Near the porch and entrance to the Church of St John the Baptist, Wickhamford sits a moderately sized gravestone which dates from 1750. It is the burial place of Ann Brooke, who died before she was one month old.
The Brooke Family
Benjamin Brooke, and his wife, Mary, had four children baptised in Wickhamford from 1742 to 1750 - Elizabeth on 3rd Sept. 1742, Mary on 2nd Dec. 1744, John on 7th Dec. 1746 and Ann on 11th Nov. 1750. Unfortunately, Ann died less than four weeks after her birth and she was buried in the churchyard in early December. At that time, it was unusual for a new-born baby to be given an elaborate headstone, which would have been quite expensive.
The grave is located in a prominent position by the path to the Church porch, almost directly in front of the entrance. The stone and its location could indicate it was erected by someone of significance in the village.
There were 50 burials in the Wickhamford churchyard in the twenty-year period 1740-1760. Of these, only five graves have memorial stones that survived into the 21st century, including that for Ann Brooke. This gives some credence to the probability that the family were significant occupants of the village. Apart from the Manor, the only other large properties in the village at that time were the present Elm Farm and Wickhamford Mill.
In addition to the entries in the Baptismal Register, only two other references to Benjamin Brooke have been found. He was appointed as a Churchwarden for 1754, at a time when such a position was allocated on a yearly basis. He died in 1808 and, according to Letters of Administration, he was buried on 27th December that year, but not in Wickhamford. However, this document refers to him as living in Wickhamford, and Administration was granted to his daughter, Elizabeth, who had married a William Huband. This would indicate that Benjamin’s wife, Mary, had pre-deceased him. The location of the burial place of Benjamin and Mary Brooke has not been found, despite the burial records of neighbouring parishes being searched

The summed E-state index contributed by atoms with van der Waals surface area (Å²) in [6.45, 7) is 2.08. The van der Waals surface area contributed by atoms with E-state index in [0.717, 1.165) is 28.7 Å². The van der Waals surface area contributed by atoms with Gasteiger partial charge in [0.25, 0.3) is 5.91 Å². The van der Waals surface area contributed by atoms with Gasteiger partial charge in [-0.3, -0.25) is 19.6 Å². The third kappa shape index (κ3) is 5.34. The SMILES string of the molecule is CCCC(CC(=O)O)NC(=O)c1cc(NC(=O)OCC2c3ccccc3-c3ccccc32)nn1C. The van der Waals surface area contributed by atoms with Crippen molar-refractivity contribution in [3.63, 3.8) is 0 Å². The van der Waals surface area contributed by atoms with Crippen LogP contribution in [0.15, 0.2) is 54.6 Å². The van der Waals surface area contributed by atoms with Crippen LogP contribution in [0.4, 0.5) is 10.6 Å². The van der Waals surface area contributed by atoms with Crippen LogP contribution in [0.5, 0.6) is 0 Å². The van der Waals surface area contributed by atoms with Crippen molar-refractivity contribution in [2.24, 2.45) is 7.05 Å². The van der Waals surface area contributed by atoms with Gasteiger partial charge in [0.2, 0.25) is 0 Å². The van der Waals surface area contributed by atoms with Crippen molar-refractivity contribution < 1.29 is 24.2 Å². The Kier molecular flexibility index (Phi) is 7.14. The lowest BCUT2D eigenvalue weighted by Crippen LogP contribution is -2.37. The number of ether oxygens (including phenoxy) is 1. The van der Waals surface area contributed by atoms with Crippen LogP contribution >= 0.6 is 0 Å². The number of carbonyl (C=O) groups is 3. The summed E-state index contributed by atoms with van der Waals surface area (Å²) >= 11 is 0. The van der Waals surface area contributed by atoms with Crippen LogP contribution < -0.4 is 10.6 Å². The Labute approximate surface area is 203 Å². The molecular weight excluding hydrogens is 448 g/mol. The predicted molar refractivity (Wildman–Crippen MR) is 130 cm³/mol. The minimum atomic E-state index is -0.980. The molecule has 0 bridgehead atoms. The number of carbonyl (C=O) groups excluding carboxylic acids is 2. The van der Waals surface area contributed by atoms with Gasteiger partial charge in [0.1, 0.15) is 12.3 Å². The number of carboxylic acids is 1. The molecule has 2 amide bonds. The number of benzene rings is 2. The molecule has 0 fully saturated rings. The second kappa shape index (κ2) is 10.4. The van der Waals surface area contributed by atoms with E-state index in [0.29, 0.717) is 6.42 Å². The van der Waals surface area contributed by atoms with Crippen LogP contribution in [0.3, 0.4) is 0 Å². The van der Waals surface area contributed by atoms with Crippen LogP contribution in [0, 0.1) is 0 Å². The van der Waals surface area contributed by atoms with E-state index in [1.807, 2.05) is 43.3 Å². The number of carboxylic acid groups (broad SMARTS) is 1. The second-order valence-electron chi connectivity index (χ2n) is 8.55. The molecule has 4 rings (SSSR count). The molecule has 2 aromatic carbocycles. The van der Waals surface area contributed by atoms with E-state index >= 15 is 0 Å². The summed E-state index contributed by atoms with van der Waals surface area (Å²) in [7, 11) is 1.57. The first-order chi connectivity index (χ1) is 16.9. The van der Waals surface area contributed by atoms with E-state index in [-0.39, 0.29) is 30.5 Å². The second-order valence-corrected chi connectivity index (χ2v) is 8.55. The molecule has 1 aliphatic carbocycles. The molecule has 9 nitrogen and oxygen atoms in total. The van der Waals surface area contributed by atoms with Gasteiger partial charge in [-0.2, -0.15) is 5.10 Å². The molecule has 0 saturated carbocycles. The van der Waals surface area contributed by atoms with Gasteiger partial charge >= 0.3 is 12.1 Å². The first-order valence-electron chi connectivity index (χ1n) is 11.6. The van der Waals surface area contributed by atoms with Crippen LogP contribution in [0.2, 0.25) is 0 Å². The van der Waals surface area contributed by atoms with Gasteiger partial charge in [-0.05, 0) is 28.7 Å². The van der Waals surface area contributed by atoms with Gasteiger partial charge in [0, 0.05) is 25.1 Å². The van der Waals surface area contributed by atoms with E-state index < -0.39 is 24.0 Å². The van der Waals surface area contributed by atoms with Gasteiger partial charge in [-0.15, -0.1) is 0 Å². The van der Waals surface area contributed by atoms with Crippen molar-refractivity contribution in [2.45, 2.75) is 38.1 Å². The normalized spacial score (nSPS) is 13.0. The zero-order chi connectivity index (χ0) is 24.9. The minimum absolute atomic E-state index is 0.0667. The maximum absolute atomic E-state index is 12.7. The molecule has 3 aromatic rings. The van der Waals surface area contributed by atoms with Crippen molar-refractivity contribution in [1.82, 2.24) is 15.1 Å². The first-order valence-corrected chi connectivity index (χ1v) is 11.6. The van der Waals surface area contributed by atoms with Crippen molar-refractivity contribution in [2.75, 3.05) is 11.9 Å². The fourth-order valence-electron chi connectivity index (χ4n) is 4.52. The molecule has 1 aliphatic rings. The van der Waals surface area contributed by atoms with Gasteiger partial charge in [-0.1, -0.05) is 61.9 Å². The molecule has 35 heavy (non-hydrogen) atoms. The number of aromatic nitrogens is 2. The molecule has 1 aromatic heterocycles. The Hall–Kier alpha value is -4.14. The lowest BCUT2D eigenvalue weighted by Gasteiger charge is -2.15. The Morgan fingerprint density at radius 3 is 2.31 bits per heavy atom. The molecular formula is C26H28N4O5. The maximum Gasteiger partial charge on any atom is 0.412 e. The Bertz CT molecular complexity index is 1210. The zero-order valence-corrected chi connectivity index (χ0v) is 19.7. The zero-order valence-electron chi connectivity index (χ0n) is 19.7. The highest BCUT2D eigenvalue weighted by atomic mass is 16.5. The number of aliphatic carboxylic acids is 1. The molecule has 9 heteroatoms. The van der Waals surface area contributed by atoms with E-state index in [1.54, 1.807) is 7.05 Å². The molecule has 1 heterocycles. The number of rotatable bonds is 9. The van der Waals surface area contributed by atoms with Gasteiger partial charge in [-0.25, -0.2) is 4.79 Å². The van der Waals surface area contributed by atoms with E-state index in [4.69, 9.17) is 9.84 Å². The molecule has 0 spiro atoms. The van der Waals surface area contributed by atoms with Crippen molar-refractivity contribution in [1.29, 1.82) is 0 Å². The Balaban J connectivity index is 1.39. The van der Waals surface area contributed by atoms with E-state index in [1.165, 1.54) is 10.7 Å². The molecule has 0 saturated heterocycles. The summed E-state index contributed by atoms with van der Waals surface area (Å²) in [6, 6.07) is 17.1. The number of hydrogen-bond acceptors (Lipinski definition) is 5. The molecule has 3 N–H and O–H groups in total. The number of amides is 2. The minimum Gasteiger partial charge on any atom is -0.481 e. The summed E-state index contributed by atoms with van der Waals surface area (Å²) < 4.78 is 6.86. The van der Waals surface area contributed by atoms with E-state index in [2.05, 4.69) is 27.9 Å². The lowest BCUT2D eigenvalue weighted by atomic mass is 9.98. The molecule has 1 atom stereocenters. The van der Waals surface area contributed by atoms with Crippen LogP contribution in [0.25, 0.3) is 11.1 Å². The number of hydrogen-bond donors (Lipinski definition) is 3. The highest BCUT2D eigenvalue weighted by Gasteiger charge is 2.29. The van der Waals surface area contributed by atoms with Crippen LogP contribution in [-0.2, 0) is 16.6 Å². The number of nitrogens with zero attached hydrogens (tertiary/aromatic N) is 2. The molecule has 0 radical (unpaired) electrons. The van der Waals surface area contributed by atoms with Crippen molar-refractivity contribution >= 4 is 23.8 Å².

Wickhamford Manor was owned by the Sandys family from 1594 until 1869. Members of the family lived there for many years, but with their main house at Ombersley, Wickhamford Manor was frequently let to tenants. Thomas Timbrell and his family occupied the Manor as tenants from the early 1700s until about 1737. A document from 1762 shows that at that time the tenancy of the Manor and its associated farm, was in the hands of Francis Holland and his family until at least 1812. No records have been found as to who were tenants of Wickhamford Manor from about 1740 to 1760.
Is it possible that Benjamin Brooke was the tenant of the Manor in this period? Ann Brooke’s tombstone, its location, size and probably cost, might indicate that her father could have been the tenant of Wickhamford Manor at that time, but more research is needed into this possibility. (Other gravestones from this era that have survived record members of the Cormell, Wilson, Mason and Sowden families and any of these may have been Manor tenants.)
The photograph of Ann Brooke’s memorial was taken by Peter Stewart for his book, St John the Baptist Wickhamford, The Church & Churchyard Monuments, A Photographic Survey (published 2012).
Tom Locke, January 2024